Following on the recent post about business models, we want to cover an equally important topic: business structures. While business models define how your business will provide goods or services and get revenue, business structures refer to the legal structure chosen for your business. This post covers structures most common to home business, though other business structures exist. Choosing the appropriate structure is important for these reasons:
- Affects the amount of taxes the business will pay
- Personal liability for business-related issues
- Impacts your ability to raise money when starting up a business
- Determines the amount of business forms required by the IRS
- Legal costs associated with starting the business
For home business, three business structures are commonly used: Sole Proprietorships, Partnerships, and Limited Liability Corporations (LLC). Also possible are non-profit organizations and corporations, but these are less common for home business.
The Sole Proprietorship is the simplest and probably most commonly used business structure for the home business. If one plans to work alone, this structure is probably the best. The tax aspects are appealing: expenses and income from the business are included on your personal 1040 return. Profits or losses are listed on a ‘schedule C’, the net result is entered on the 1040. Sole proprietors must also file a ‘schedule SE’, used to calculate the amount of self employment tax you owe. You must also make estimated tax payments if you expect to owe more than $1000 in federal taxes (with certain provisions). The IRS allows you to make these payments quarterly throughout the year – April, June, September and January.
- You have complete control over the business, its decisions and direction.
- Taxes are simplified as noted above and included with your own personal income tax return.
- Business earnings are taxed only once, unlike other business structures
- Minimal fees are paperwork is required.
- You are personally responsible for all business liabilities, potentially putting personal assets at risk to settle lawsuits or creditors.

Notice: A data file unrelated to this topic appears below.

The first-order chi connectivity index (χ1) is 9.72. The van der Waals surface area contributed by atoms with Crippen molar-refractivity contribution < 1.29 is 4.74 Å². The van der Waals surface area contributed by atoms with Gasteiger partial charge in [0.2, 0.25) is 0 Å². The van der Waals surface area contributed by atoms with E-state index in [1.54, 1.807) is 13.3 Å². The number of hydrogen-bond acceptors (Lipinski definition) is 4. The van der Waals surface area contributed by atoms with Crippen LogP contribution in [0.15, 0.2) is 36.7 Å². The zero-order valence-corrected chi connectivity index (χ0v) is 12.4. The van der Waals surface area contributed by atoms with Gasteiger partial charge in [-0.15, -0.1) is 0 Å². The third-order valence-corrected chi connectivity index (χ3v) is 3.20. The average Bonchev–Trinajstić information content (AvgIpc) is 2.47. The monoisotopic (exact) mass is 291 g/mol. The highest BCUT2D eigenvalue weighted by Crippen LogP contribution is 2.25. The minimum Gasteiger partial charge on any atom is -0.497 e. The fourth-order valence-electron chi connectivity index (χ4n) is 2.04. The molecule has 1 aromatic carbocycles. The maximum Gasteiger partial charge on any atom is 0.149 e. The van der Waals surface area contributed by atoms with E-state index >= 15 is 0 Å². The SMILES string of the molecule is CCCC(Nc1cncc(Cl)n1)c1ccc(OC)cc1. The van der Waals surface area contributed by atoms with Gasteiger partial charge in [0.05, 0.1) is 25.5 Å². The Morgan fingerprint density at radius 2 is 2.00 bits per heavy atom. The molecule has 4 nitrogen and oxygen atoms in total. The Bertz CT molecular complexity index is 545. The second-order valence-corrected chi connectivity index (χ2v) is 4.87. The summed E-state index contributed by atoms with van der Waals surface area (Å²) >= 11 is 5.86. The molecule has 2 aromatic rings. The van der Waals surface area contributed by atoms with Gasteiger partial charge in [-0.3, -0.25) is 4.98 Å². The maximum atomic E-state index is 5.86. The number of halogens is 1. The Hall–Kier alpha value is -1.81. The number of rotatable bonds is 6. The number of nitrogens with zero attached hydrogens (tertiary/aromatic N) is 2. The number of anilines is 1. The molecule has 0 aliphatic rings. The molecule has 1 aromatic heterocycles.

- Raising start up money is difficult. Most sole proprietors rely on savings, friends or family.
- Only one owner is allowed.
The partnership structure is used if multiple parties are involved with starting and running the business. Two variations of partnerships are used: general partnerships and limited partnerships. In general partnerships, the partners manage the company and assume responsibility for the partnership’s debts and other obligations. A limited partnership has both general and limited partners. The general partners own and operate the business and assume liability for the partnership, while the limited partners serve as investors only; they have no control over the company and are not subject to the same liabilities as the general partners.[i]
- Relatively low cost
- Business income reported on individual tax returns
- Easy to start a partnership
- Like a sole proprietorship, no double taxation
- Business risk and liability as a partner/owner
- More expensive than sole proprietorship
- Finding the right partner or disagreements with partners
Limited Liability Company or LLCs
The LLC structure basically combines a corporate business structure with a limited partnership. An LLC is a separate legal entity where the owners are not responsible for the debts and liabilities of the company. Unlike corporate structures, no stock is issued to shareholders. The LLC is not recognized in all states; check with your accountant or attorney.
- Flexibility, allows any person to involved with running the company
- Low risk and liability
- No double taxation. Owners/partners only pay taxes on distribution of the LLC’s profits on individual tax returns.
- Not recognized in all states
- Reporting guidelines are more rigorous
- Difficult to take company public and offer stock, if desired
Other business structures exist including: C Corporations, S Corporations, and non-profit. For the home business, the 3 discussed are the most common and likely best choices to consider.
As always, please check with your accounting and legal professionals for specifics in your state and the best option for your business. Homepreneurs is not an expert in accounting or legal issues and does not represent itself as such. We provide this information for general knowledge.
By Dion D Shaw
Dion D Shaw is the founder and owner of Homepreneurs
Homepreneurs. New Day. New Opportunity.
Homepreneurs does not endorse nor have any relationships with any of the services listed. Homepreneurs receives no compensation or consideration for its suggestions. Homepreneurs strongly urges all interested parties to conduct research and accepts no responsibility for any losses incurred.
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